“American Sniper,” the new film directed by Clint Eastwood and starring Bradley Cooper, has been both a critical and commercial smash. Nominated for six Academy Awards, the blockbuster tells the real-life story of the late Navy SEAL sharpshooter Chris Kyle, who became the deadliest sniper in American history during four tours of duty in Iraq between 2003 and 2009.

Unlike any American before him, Chris Kyle performed his job with pinpoint accuracy. As a sharpshooter serving in Iraq, that job had deadly results. The Pentagon has credited Kyle with over 160 kills. The actual number could be almost double.

The most lethal sniper in American history was the son of a church deacon and a Sunday-school teacher. Growing up in Texas, Kyle hunted with his father and brother. After two years of college and working as a ranch hand, the 24-year-old Kyle quit school and joined the elite Navy SEALs—although he hated water. “If I see a puddle,” he told Time magazine, “I will walk around it.”

After serving in a number of classified missions, Kyle was deployed with members of platoon “Charlie” of SEAL Team 3 to fight in the Iraq War. After landing on the al-Faw Peninsula at the war’s outset in March 2003, the SEALs joined the Marines on their march north toward the capital city of Baghdad. Stationed on rooftops, Kyle and his fellow SEALs protected Marines squads going door to door from insurgent ambushes.

After entering the city of Nasiriya in the war’s early days, Kyle stationed himself atop a building seized by the SEALs. Through the scope of a bolt-action .300 Winchester Magnum, Kyle watched as a Marine convoy approached. Fifty yards away, he suddenly saw the door of a small house open and a woman step outside with her child. As she neared the Marines, Kyle watched through the crosshairs as the woman reached beneath her robe and pulled out a yellow grenade.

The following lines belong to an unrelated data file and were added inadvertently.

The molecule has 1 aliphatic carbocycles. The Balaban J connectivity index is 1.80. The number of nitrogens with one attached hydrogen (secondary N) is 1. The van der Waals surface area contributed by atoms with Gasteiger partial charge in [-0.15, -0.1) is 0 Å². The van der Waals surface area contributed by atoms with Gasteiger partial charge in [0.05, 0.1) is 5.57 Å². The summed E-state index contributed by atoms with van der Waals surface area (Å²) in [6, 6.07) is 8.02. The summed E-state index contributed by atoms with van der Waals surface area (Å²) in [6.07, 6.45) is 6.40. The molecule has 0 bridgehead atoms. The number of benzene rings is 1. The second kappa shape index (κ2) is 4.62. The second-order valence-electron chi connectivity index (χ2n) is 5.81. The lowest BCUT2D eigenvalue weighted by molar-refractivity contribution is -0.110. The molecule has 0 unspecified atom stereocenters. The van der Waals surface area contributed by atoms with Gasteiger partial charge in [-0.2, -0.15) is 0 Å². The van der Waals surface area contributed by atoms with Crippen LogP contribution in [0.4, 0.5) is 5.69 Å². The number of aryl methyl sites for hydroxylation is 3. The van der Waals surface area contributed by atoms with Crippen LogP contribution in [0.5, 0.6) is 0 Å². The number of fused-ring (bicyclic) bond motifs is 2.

Kyle's autobiography, "American Sniper," was published in 2012. (Credit: Paul Moseley/Fort Worth Star-Telegram/MCT via Getty Images)
Kyle's autobiography, "American Sniper," was published in 2012. (Credit: Paul Moseley/Fort Worth Star-Telegram/MCT via Getty Images)

“Take a shot,” ordered Kyle’s platoon chief.

Kyle hesitated as the Marines continued to march closer.

“Shoot!” cried the chief.

Kyle squeezed the trigger twice. The woman fell dead to the ground along with the exploding grenade, which did no harm to the Marines. It was Kyle’s first kill with a sniper rifle. Many more deadly shots would be fired, but the hesitation would never return.

“It was my duty to shoot, and I don’t regret it. The woman was already dead. I was just making sure she didn’t take any Marines with her,” Kyle wrote in his 2012 combat memoir, “American Sniper: The Autobiography of the Most Lethal Sniper in U.S. Military History.”

Kyle’s sole mission in Iraq was to save his fellow servicemen, and he proved to be such a deadly sniper that Iraqi insurgents placed a $20,000 bounty on the head of the man they called “Al-Shaitan Ramad,” or “the Devil of Ramadi.” To Kyle’s fellow soldiers, however, he was known as “The Legend.”